Food is central in celebrating culture. My mother made salty and sweet doong dumplings (Toishanese dialect for 粽子, or zongzi) each May for the “Double Five” (fifth day of the fifth lunar month) Festival. They magically appeared when we came home from school or work—ready to eat cold, warmed by microwave, or sweetened with maple syrup.
After my mother passed away in 1994, I asked my sister-in-law to teach us how to make doong. Prep time took a whole week in which I soaked, washed, and boiled the bamboo leaves and prepared the other ingredients. I invited extended family members to come make their own doongs. The trickiest part was tying up the bundles with string so that it would pull off smoothly. Boiling the tightly wrapped doong took several more hours.
Here I am making doong. I may attempt it again after I retire this June!
Although I was born and raised in the San Francisco Bay Area, I didn’t grow up drinking the kind of soy milk you would find at a Berkeley co-op. Instead it was Vitasoy, the beverage brand that’s as ubiquitous in Hong Kong as Coca-Cola is in the United States. I've come to learn that a number of food items I found in my kitchen as a kid are actually artifacts from my parents’ own childhoods in their homeland—from Vitasoy drinks to Haw Flakes to Fruitips candy.
These snacks, ordinary and unassuming in Hong Kong, were ways for my family to maintain a connection to a place they left behind. During a recent trip to Hong Kong, I found myself gawking over this Vitasoy bottle, among many that were filled with sweet soy milk bathing in a warm tub of water in a 7-11. Though in an unfamiliar neighborhood in a country I hardly knew, once I took a sip, it tasted like I was home.
When I first left San Francisco for college in 1988, I had the old, clunky rice cooker on the left, which I have taken with me as I’ve moved around the United States. Arcata, California, to San Francisco (again), then off to Urbana, Illinois, and finally to Washington, D.C.
Last year the rice cooker stopped working, and I had to replace it with the one on the right. I suppose it is part of my Chinese “pack rat” roots that I cannot bear to part with the old one, but I am fond of it. As with many of the animals I study, there has been a change in form from the older, larger “dinosaur” to a sleeker, smaller (but not necessarily better) one.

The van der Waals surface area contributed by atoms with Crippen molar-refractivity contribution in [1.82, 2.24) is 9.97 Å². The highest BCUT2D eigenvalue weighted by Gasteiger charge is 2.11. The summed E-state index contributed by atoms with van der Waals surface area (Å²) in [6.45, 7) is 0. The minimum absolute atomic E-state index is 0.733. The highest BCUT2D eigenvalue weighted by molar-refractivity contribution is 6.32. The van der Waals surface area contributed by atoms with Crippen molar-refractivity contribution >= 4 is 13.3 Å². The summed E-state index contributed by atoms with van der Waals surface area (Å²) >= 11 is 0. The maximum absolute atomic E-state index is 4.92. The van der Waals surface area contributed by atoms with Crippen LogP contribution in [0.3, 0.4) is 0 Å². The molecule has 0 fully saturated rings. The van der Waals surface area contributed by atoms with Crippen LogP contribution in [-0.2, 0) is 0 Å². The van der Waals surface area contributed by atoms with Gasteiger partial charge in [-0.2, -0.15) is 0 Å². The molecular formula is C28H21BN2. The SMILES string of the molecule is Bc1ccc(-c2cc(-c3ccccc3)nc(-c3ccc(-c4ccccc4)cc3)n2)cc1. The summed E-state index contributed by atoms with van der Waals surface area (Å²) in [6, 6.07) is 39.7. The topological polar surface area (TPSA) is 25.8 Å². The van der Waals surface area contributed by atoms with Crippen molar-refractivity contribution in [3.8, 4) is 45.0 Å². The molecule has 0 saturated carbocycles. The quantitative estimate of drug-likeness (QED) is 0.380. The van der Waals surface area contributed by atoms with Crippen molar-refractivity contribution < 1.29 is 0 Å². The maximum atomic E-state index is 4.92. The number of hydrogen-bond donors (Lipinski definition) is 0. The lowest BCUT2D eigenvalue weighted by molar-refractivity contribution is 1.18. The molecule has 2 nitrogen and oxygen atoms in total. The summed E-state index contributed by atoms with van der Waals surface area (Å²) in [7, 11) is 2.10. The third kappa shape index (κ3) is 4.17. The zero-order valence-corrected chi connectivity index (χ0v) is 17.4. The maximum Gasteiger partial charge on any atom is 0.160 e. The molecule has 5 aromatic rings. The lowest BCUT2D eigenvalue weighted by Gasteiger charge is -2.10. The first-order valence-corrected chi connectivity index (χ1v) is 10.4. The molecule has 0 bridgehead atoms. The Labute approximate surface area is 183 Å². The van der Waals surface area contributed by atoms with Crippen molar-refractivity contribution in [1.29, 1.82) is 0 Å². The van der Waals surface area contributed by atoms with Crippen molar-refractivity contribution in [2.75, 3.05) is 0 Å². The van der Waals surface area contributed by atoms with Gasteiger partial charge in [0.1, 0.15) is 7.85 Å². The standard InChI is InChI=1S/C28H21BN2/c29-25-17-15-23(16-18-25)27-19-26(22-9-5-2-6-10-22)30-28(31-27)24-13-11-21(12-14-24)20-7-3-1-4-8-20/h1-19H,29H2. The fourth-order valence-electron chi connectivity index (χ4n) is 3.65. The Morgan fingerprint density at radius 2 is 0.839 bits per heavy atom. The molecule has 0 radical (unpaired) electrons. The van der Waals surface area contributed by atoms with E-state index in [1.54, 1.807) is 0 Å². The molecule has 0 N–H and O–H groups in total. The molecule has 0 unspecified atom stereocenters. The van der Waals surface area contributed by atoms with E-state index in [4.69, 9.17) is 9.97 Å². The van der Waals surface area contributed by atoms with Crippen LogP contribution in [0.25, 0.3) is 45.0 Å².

Also different? The rice. When I was growing up, I ate white, long grain. It was a staple of my life. Unfortunately, for various health reasons (blood sugar issues) in the last few years I have had to switch to brown and in smaller quantities.
The greeting on this doorway reads “恭賀新禧” in seal script. It is a traditional greeting for the Lunar New Year, which many diaspora Chinese still observe regardless of religious affiliation. This particular display, along with many other decorations, was put up by my church, the Chinese Christian Church of Greater Washington, D.C., in late January 2014. Every year I am reminded throughout the holiday of the syncretic nature of Chinese culture. Although we no longer venerate the gods of our ancestors, we still find religious meaning in these traditions and enjoy looking forward to an auspicious year with our community.
I grew up in Italy and moved to the United States about twenty-two years ago. I had never heard about dragon boating until four years ago, when a friend took me to the Potomac race. As I was looking for a water sport, dragon boating seemed ideal. One of the best parts of the experience has been the club itself—very inclusive in terms of gender, ethnicities, and physical conditioning. In addition, as I never practiced a competitive sport before in my life, it was a pleasant surprise to discover the teamwork.
My grandparents were minimalists out of necessity. Their wedding consisted of exchanging some hard candies, since sweets were scarce during wartime. So as immigrants to America, many of their actions— patching old clothing, saving leftovers— were interpreted as stinginess.
However, later I realized how these things were simply tradition. During economic hardships in China, they prepared meals using homegrown ingredients. They taught me how to grow tomatoes, onions, cucumbers, and cilantro, as well as produce not in American grocery stores: winter gourd, bok choy, and chives. It never occurred to them that by maintaining a vegetable garden, they were eating organic, getting their daily exercise, and being environmentally friendly; it was just something learned from their youth in China.
Even now, as a student who travels too often to keep a garden, I always have at least a scallion plant growing in my kitchen – all it takes is a cup filled with water.